The results are in for last year’s bar exams, and with another batch of new lawyers come new stories about the long and hard journey to making the Roll of Attorneys.
From the previous year’s surprising 59 percent, the passing rate for the recent bar exam dropped to 25.5 percent, with 3,747 out of 6,344 examinees making the cut.
But for those now scheduled to take the lawyer’s oath on June 1, simply making it through the gauntlet that is the bar exam is enough cause for celebration.
Mark John Simondo of University of St. La Salle in Bacolod placed first with a remarkable 91.05 percent, the highest score in more than a decade. The last person to break the 90 percent mark was Arlene Maneja of the University of Santo Tomas, who placed first with 92.90 percent in the 2002 exam.
A wave of congratulations has poured in for the newest addition to the celebrated list of bar first-placers.
For bar passers, surviving the extreme duress one is placed under during bar review is what matters.
One couple, both graduates of the De La Salle University College of Law, related how they put some distance in their relationship to help each other reach their mutual dream of passing the bar.
Looking back at her preparation, Michelle Vale Cruz of the newest batch of La Sallian lawyers spoke about the first year of law school as the start of bar review.
Another new attorney, an alumna of San Beda College of Law, tearfully offered her triumph to the loved ones who supported her throughout her preparation for the bar.
Not even the best had it easy
Even for the cream of the crop, passing the bar is a feat in itself, and making the top ten possibly a miracle.
2014 first-placer Irene Mae Alcobilla upon passing related how she simply dreamed of passing the bar and never expecting to land in the top ten.
“I just wanted to be a Bedan lawyer, to pass the Bar and be called an attorney,” said Alcobilla, also a graduate of San Beda, in an interview in 2014.
Alcobilla related how she would lose sleep on the nights before each exam, held on the four Sundays of October that year. She finished with a score of 85.5%. She calls her having topped the bar “a miracle.”
Another topnotcher from the decade attests to the bar exam’s sheer difficulty.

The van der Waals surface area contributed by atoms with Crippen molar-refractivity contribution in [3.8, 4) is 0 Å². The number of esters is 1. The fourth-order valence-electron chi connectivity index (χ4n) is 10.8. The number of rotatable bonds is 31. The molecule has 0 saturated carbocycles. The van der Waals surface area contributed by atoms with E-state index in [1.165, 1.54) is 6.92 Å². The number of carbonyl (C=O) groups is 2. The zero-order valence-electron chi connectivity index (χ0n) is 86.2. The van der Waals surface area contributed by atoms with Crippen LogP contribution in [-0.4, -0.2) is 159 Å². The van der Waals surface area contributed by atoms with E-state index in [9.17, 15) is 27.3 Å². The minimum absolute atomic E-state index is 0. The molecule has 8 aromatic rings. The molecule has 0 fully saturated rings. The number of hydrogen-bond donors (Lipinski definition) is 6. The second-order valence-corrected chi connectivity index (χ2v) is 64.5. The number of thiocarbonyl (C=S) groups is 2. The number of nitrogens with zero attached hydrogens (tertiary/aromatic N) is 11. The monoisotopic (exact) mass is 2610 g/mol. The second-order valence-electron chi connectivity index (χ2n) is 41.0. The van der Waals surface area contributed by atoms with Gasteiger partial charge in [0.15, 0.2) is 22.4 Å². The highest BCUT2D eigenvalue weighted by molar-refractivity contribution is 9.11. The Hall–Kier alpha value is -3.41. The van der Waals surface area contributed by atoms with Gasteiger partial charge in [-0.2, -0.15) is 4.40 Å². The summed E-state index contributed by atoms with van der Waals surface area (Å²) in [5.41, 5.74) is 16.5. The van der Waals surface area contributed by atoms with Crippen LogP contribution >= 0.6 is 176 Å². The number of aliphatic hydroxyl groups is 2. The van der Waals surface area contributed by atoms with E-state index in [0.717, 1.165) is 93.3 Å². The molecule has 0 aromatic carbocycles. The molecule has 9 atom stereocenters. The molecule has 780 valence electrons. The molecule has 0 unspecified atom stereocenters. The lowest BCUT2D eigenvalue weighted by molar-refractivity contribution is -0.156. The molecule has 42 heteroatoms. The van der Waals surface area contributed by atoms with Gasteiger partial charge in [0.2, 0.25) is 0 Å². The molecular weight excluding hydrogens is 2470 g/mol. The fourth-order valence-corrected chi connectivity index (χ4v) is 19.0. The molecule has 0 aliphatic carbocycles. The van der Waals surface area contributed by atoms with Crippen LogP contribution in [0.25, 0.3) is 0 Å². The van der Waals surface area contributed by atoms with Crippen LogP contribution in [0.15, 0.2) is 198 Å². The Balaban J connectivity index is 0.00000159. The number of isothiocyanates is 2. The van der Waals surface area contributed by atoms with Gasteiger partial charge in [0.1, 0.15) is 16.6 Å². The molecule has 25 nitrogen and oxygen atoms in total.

2012 first placer Ignatius Michael Ingles of the Ateneo de Manila Law School related in an interview that year how he was surprised when found out that he had topped the bar, having found the exams “really, very, tough.”
He talked about having to answer a 100-item multiple choice question portion in remedial law before going on to the essay answer portion of the subject.
The terror of bar exams
Lawyer and law professor Oscar Franklin Tan, who took his Master of Laws degree at the prestigious Harvard Law School, shared his epiphanies upon returning to the Philippines.
A graduate of the University of the Philippines College of Law, Tan on his column titled “Why bar exams ruin legal education” published on the Inquirer criticized the Philippines’ fixation with topping the bar.
He related how bewildered Americans were that Filipinos considered topping the bar an achievement and related an instance where he witnessed a partner at an international law firm throw away a resume belonging to a topnotcher from the Philippines.
He claimed that Philippine law schools’ fixation with producing topnotchers and attaining the highest passing rate to have “reduced law school to soulless memory games.”
Terrifying as bar review stories from our country may be, the Philippines is not the only country that puts its aspiring lawyers through the gauntlet.
Korea in 2017 held its last traditional written bar examination, where only 55 examinees passed its selective final stage, an oral interview.
The decision to abolish its traditional bar exam came after much public outcry alleging that law schools in Korea were only for the privileged, citing their exorbitant tuition fees. — Video by Erwin Cagadas; Artwork by Uela Badayos